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ACS Award in Organometallic Chemistry

Recipients are honored for contributions of major significance to chemistry

by Linda Wang
February 9, 2009 | A version of this story appeared in Volume 87, Issue 6

Credit: Courtesy of Odile Eisenstein
Credit: Courtesy of Odile Eisenstein

Sponsored by Dow Chemical Co. Foundation

French theoretical organometallic chemist Odile Eisenstein knows the benefits of a good collaboration. In fact, her long-term partnerships with teams of experimental chemists in France, Spain, the U.K., and the U.S. have resulted in more than 250 publications.

“Odile took real problems from the work of leading inorganic and organometallic groups and in each case transformed exploration into understanding and prediction,” says Roald Hoffmann, a Nobel Laureate and Frank H. T. Rhodes Professor Emeritus of Humane Letters at Cornell University.

Eisenstein uses powerful computational tools to understand the structure, bonding, and function of organometallic compounds, leading to a better understanding of catalysis. She then interprets the results in a way that is accessible to both theoretical and experimental chemists. Her achievements include the prediction of nonoctahedral geometries for d0 ML6 species. She also was the first to postulate a proton-hydride interaction known as the dihydrogen bond, and she argued for a major role of steric effects in permitting agnostic CH bonds in a variety of ligand systems.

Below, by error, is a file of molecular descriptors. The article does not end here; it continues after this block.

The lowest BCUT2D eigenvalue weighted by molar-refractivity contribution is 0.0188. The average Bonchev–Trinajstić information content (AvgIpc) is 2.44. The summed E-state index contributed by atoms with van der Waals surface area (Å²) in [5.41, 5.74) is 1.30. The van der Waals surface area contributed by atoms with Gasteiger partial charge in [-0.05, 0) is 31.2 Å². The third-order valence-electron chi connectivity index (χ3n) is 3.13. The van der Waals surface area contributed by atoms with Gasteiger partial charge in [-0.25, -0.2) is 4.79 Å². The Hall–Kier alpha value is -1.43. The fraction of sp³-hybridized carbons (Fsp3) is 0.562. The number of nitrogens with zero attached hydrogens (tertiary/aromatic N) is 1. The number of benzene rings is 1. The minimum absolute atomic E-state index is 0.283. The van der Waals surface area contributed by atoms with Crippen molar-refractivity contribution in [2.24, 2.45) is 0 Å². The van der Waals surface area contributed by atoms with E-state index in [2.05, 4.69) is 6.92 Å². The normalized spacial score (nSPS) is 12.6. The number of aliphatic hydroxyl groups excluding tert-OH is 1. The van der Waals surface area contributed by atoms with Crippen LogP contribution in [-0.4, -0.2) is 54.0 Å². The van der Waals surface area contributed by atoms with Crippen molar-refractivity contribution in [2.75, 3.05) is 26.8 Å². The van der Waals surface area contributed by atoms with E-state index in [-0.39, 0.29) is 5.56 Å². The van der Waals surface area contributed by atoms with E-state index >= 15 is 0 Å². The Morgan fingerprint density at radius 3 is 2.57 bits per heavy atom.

“In all her work she has collaborated with a series of experimental groups, maintaining a continuous contact with a given theme for a substantial period,” says collaborator Robert H. Crabtree, professor of chemistry at Yale University. “The importance and significance of her input is clearly shown by the loyalty of her collaborators.”

Eisenstein started as a theoretical organic chemist but became interested in organometallic compounds during a postdoc with Hoffmann at Cornell.

“From her initial work in organic chemistry, it was clear that Eisenstein possessed an intuitive feeling for what bothers experimentalists and a real desire to work together with them,” Hoffmann says.

Eisenstein received a B.S. in physical chemistry in 1971 and a Ph.D. in theoretical chemistry in 1977, both from the University of Paris-Sud, in France. She completed postdoctoral fellowships at the Swiss Federal Institute of Technology, Zurich, and at Cornell.

After her training, she took a job as an assistant professor at the University of Michigan, Ann Arbor, and worked there for two years before returning to France to take a position at the National Center for Scientific Research, first at Paris-Sud and then in Montpellier, where she is now a distinguished research professor.

She has held invited and honorary professorships at Indiana University, the University of Nottingham, York University, Texas A&M University, and the University of California, Berkeley.

Today, Eisenstein travels frequently to discuss research problems with her collaborators. At her lab at Montpellier, she continues to encourage her students and postdocs to develop their own network of collaborators. “They have to learn how to communicate outside of their own field because it’s not the same language for theoretical and experimental chemists,” she says. “We have to learn how to talk to each other.”

Eisenstein will present the award address before the Division of Inorganic Chemistry.



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